Test & Measurement


Geometric data display invention now market ready

16 May 2007 Test & Measurement

A South-African inventor has invented what he refers to as a ‘third-generation shape-based display technology’ where information is displayed as geometric shapes. This innovative concept, said to be a world first in display technology, is unique in that it does not require any reading.

The inventor, Sarel P. Wagner, says that in the last 560 years, virtually no improvements have been made on the basic display of information. The traditional concept of the steam gauge is still largely unchanged from the original invention. Mechanics may have given way to electronics, but the basic bargraph and steam gauge displays still require information to be read and interpreted.

The human brain is programmed for shape recognition. As a result, the new Geometrica shape-based technology is an ideal interface between man and machine. There is no longer any need to read or interpret information, making Geometrica-based displays fast and accurate. Just as we are able to recognise a face in a room full of others, our brain can instantly recognise a shape, and we only need to see it in peripheral vision. A person can remain focused on a primary task like driving, and at the same time perceive changes in a geometric figures shape, size and colour, without taking his or her eyes off the road.

So how does this work?

Take a circular shape and have its radius represent speed. A small radius represents a low speed. As the speed increases, the radius expands and the circle gets bigger.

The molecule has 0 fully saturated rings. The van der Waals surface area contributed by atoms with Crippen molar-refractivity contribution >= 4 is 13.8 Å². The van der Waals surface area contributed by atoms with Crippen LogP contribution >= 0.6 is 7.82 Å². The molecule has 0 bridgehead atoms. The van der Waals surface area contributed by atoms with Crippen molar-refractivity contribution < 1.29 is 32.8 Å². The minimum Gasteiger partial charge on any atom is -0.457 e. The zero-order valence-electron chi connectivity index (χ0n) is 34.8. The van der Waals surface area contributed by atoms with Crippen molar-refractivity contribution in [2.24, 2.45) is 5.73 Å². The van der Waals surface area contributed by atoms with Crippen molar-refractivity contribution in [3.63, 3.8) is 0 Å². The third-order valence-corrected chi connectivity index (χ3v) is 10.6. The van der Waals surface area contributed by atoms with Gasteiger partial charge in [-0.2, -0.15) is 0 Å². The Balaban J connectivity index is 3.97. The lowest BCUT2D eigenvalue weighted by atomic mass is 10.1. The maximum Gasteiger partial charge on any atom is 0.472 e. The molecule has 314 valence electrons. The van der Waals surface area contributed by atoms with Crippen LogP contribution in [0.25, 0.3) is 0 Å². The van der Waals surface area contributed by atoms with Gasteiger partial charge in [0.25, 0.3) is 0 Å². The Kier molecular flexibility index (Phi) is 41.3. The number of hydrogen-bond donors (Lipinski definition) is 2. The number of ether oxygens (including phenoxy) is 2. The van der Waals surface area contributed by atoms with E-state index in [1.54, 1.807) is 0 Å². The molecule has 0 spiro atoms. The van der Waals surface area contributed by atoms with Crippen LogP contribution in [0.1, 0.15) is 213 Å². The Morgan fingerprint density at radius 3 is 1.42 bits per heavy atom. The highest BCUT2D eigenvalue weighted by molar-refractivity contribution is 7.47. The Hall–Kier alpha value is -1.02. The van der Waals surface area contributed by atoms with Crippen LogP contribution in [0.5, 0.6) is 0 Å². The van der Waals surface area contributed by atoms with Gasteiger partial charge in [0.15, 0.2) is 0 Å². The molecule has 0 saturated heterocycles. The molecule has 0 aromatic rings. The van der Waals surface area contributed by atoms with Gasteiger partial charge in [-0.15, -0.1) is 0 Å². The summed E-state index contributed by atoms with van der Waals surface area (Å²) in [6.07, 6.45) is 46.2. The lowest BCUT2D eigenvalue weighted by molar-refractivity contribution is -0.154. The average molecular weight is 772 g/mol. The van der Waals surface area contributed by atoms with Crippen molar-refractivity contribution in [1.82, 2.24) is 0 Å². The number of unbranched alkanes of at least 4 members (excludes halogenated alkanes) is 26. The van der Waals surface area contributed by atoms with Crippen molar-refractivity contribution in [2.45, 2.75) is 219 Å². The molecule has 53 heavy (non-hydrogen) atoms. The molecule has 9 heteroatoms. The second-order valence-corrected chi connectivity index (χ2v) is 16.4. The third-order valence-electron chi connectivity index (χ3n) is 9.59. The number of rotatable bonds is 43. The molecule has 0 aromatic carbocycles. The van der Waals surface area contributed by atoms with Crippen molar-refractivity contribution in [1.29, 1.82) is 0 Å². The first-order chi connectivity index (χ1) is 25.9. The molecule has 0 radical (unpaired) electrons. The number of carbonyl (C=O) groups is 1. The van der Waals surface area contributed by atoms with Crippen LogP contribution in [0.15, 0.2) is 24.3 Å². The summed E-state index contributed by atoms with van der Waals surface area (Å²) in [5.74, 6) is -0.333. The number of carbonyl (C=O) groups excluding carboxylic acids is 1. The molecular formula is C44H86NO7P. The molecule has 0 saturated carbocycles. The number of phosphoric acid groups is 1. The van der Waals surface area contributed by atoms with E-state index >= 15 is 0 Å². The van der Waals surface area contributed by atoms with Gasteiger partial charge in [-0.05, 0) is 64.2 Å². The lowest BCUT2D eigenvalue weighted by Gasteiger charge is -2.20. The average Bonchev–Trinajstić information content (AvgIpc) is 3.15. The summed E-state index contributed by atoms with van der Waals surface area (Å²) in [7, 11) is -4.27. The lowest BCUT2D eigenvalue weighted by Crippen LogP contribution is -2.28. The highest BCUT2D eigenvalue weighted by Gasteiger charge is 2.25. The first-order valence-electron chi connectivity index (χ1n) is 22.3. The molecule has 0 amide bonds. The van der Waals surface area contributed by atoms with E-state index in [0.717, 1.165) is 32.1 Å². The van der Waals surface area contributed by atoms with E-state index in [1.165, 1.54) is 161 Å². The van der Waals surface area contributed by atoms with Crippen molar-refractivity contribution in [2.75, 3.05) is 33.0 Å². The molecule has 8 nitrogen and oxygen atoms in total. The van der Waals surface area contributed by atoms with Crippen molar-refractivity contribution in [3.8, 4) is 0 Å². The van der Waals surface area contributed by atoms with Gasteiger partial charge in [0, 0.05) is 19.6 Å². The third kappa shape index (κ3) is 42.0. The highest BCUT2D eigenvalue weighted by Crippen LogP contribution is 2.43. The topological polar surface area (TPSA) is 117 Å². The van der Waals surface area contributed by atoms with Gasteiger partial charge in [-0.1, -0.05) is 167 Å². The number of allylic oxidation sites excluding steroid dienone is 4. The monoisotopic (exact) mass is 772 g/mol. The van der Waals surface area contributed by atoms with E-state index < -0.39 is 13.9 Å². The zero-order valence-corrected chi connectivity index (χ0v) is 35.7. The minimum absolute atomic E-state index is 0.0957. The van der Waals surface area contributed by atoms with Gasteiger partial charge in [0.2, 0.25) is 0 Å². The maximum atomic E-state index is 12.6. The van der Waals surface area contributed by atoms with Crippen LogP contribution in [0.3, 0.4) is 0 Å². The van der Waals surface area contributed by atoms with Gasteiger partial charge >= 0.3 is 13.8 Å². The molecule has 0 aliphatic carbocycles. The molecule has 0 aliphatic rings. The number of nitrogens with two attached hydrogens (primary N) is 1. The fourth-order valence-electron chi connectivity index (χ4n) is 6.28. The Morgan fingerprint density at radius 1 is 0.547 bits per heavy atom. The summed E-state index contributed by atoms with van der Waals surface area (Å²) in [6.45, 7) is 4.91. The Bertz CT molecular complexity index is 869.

To represent multiple variables as a single status, take a triangle. The length of each leg represents a temperature or some other value. As the value increases the triangle leg extends in length. We now select the scale for each leg so that the desired nominal value, or range of values, results in a specific leg length. This value may be different for each leg. When all the values for the three legs are within the nominal range, the legs form an unbroken triangle and the sides (three legs) are coloured green. As soon as a value is out-side its nominal range, the corresponding leg changes length and colour.

It is now possible to convert data to status information using this technology and have a single point to monitor very complex systems, anything from factories to nuclear submarines. This technology has applications in the automotive, military, aircraft, industrial, medical, instrumentation and many other sectors.

A video showing a working device can be seen at www.microafrica.co.za/geometrica.avi and there is also a Word file explaining it at www.microafrica.co.za/geometrica.doc.

For more information contact Sarel P. Wagner, +27 (0)82 440 0191, sarel.wagner@gmail.com





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